On Wednesday (22 Jan), the Prime Minister remarked that challenges still persist with regards to resolving the geopolitical competition and confrontation between US and China although the “phase one” trade deal has been inked last week. This was the Prime Minister’s response to the query by the president of the World Economic Forum (WEF), Borge Brende at the 50th WEF in Davos, Switzerland.
Citing the newest WEF which suggests that the trade tensions and geopolitical polarisation will remain a major risk to world economy in the short term, Mr Brende queried the Prime Minister on the remaining challenges.
“We are relentlessly optimistic but not that much so. I do not think it has peaked at all,” the Prime Minister replied to Mr Brende’s query. This “very serious issue” is the way the US is accommodating for the rising China in the global economic sphere.
Graham Allison, a Harvard scholar referred to this as“Thucydides Trap” where a rising power’s overtaking of a rival is seen as a threat and potential conflict. This is shown by how US and China are making accommodations and adjustments for each other in the world economy.
However, with domestic pressures in both nations, it is “not at all obvious that it is easy to do,” Mr Allison commented.
The Prime Minister added that “both sides primarily are calculating the next election or the next domestic political succession, and those domestic pressures do not naturally factor in a global strategic stable balance,”
The trade tensions have yielded results such as uncertainties leading to delayed business decisions and affected investments, as well as reduction in trade due to counter-tariffs.
Technology might also undergo bifurcation in the future.
“Whether it’s on 5G or the whole supply chain, that will cause ‘I don’t trust you therefore you don’t trust me, therefore I cannot rely on your products and you must develop your own supply chain’… It will take a long time for that process to run its course, but it’s a very expensive process which is going to hurt us,” the Prime Minister remarked.
In addition to cost, problems and frictions will continue to arise due to mutual anxieties and suspicions: “I don’t think that’s a better world to be in.”
HOW SINGAPORE NAVIGATES THE WORLD ON THE CUSP OF CHANGE
The Prime Minister highlighted in the 30-minute dialogue session that the world is at a turning point defined by three variables which are the trend of globalisation, US and China. These components which contributed to the country’s growth in the past are now changing.
For example, global security is now a big focus of the US and it wants its allies to bear more financial responsibility in financing the security. Also, the “fundamental shift of stance” in economics took place where concerns are placed on issues such as whether other nations are taking advantage of American workers and the impact on American workers.
China, which has experienced unprecedented growth in recent years, is seeing its role in the world economy changing and how its relation to other countries, particularly the US is becoming more difficult to handle.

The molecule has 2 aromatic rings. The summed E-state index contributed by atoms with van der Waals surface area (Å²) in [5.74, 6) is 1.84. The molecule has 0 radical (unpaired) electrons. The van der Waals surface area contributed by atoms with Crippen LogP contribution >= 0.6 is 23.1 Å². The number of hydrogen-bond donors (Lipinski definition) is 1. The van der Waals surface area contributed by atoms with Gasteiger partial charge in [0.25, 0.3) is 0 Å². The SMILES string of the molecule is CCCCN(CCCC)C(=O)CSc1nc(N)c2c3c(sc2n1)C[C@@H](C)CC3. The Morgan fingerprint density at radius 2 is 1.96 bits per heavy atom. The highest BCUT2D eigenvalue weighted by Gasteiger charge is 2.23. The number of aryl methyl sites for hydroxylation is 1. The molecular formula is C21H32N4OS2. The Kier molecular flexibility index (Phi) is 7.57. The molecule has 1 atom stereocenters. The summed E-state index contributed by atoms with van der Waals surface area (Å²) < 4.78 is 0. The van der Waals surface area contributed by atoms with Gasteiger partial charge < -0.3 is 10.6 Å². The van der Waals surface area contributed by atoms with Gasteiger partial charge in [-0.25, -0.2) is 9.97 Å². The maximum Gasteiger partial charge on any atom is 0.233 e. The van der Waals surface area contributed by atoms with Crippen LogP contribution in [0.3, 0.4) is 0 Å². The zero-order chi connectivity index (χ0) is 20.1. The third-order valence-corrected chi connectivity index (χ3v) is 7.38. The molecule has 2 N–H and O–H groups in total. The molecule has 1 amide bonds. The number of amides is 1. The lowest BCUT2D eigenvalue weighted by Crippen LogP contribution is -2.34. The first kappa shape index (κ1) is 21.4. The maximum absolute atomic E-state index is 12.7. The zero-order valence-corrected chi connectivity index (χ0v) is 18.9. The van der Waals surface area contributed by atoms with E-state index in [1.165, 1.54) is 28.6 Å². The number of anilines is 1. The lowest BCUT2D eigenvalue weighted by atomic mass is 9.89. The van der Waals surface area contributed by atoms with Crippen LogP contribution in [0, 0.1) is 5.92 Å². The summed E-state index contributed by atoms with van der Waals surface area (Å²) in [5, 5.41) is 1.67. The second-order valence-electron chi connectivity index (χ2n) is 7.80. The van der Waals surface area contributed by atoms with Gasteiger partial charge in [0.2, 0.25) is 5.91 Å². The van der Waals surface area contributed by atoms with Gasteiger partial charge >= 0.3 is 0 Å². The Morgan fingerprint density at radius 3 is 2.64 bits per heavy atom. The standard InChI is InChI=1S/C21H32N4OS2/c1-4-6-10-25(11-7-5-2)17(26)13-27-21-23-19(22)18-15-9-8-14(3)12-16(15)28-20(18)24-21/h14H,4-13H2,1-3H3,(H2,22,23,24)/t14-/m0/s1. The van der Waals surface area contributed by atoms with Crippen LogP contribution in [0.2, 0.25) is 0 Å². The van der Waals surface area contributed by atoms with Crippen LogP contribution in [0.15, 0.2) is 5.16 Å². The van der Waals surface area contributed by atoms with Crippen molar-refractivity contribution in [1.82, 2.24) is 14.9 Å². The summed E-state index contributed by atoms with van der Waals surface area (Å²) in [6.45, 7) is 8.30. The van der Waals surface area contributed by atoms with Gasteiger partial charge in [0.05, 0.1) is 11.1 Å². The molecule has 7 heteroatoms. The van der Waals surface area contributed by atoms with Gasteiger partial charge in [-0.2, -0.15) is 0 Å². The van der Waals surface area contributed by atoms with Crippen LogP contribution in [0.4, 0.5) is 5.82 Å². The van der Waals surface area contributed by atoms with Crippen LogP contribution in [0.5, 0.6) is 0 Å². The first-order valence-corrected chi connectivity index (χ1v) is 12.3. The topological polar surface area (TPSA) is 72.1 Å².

Echoing concerns about some uncertainties from the trend of globalisation are its impact of climate as well as on disadvantaged groups.
In the wake of this challenging environment, Singapore will move forward and continue working with China and the US, the Prime Minister stated. The country also hopes for more close cooperation between countries even with the recent problems and pressures.
The country will also need to attract new investments, improve its capabilities and strategy so that it can remain linked to the many centres of vibrancy and prosperity all across the globe. This is a key to prosperity in this “new globalised but troubled environment”.
The Prime Minister stressed that “that means we have to upgrade our companies, upgrade our people, education, skills, and have the environment where we can welcome in very high-quality investments, operations, R&D (research and development) centres, places where high quality people want to live, want to work and want to be… It is not just costs, but it is also the whole environment – safety, security, confidence, opportunities, vibrancy. That is what Singapore needs to be.”
The benefits need to also be made to permeate across all Singaporeans.
The reason being is “so that they are able to take advantage of the jobs we create (and) are able to fend for themselves against global competition…[even] if one industry is declining, which will happen from time to time, the people there are given the help, the support and the time to gain new skills and transfer their employment to another industry, another job and be able to make a living for themselves and not feel that they are fending for themselves on their own and that the system is not on their side,” the Prime Minister added.
To the question by Mr Brende about how the country has taken a toll in slower growth in 2019 due to the prolonged trade tensions, the Prime Minister replied that the deceleration was caused by global electronics sector contraction as well as weaker trading activities.
However, in the coming months, there are expectations that the pace will pick up again and that industry watchers are “reasonably optimistic.”
“What we are not sure this year is where the US economy is going – it does not look like it is going into a recession, but nobody has a very good record predicting when economies go into recession…[but] the key thing is, if you have strategic tensions not being resolved and flaring up again downstream, which can happen, then it is not just an impact on the business cycle…[but] it is an impact on the long-term trajectory of the world,” the Prime Minister concluded.